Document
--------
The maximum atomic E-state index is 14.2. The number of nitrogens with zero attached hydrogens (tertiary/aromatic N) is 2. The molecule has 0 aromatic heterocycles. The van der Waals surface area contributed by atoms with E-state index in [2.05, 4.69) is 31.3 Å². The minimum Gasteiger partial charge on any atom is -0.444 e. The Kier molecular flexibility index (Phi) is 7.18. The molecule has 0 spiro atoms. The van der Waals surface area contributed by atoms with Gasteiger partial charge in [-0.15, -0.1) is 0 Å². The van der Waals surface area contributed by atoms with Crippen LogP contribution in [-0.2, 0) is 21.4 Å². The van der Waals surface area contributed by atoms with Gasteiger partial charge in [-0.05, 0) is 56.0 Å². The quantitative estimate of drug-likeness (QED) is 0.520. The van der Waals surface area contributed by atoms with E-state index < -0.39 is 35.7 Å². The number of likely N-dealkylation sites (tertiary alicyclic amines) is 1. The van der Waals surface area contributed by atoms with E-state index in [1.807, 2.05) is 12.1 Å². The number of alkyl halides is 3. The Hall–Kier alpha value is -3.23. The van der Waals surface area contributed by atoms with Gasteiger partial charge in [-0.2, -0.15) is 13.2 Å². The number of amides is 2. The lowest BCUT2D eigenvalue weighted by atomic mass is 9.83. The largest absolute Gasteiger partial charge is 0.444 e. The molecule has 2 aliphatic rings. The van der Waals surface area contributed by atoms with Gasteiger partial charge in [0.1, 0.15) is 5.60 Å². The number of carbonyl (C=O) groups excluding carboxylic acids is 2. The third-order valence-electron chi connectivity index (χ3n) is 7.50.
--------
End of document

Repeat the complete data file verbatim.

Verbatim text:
The maximum atomic E-state index is 14.2. The number of nitrogens with zero attached hydrogens (tertiary/aromatic N) is 2. The molecule has 0 aromatic heterocycles. The van der Waals surface area contributed by atoms with E-state index in [2.05, 4.69) is 31.3 Å². The minimum Gasteiger partial charge on any atom is -0.444 e. The Kier molecular flexibility index (Phi) is 7.18. The molecule has 0 spiro atoms. The van der Waals surface area contributed by atoms with Gasteiger partial charge in [-0.15, -0.1) is 0 Å². The van der Waals surface area contributed by atoms with Crippen LogP contribution in [-0.2, 0) is 21.4 Å². The van der Waals surface area contributed by atoms with Gasteiger partial charge in [-0.05, 0) is 56.0 Å². The quantitative estimate of drug-likeness (QED) is 0.520. The van der Waals surface area contributed by atoms with E-state index < -0.39 is 35.7 Å². The number of likely N-dealkylation sites (tertiary alicyclic amines) is 1. The van der Waals surface area contributed by atoms with E-state index in [1.807, 2.05) is 12.1 Å². The number of alkyl halides is 3. The Hall–Kier alpha value is -3.23. The van der Waals surface area contributed by atoms with Gasteiger partial charge in [-0.2, -0.15) is 13.2 Å². The number of amides is 2. The lowest BCUT2D eigenvalue weighted by atomic mass is 9.83. The largest absolute Gasteiger partial charge is 0.444 e. The molecule has 2 aliphatic rings. The van der Waals surface area contributed by atoms with Gasteiger partial charge in [0.1, 0.15) is 5.60 Å². The number of carbonyl (C=O) groups excluding carboxylic acids is 2. The third-order valence-electron chi connectivity index (χ3n) is 7.50.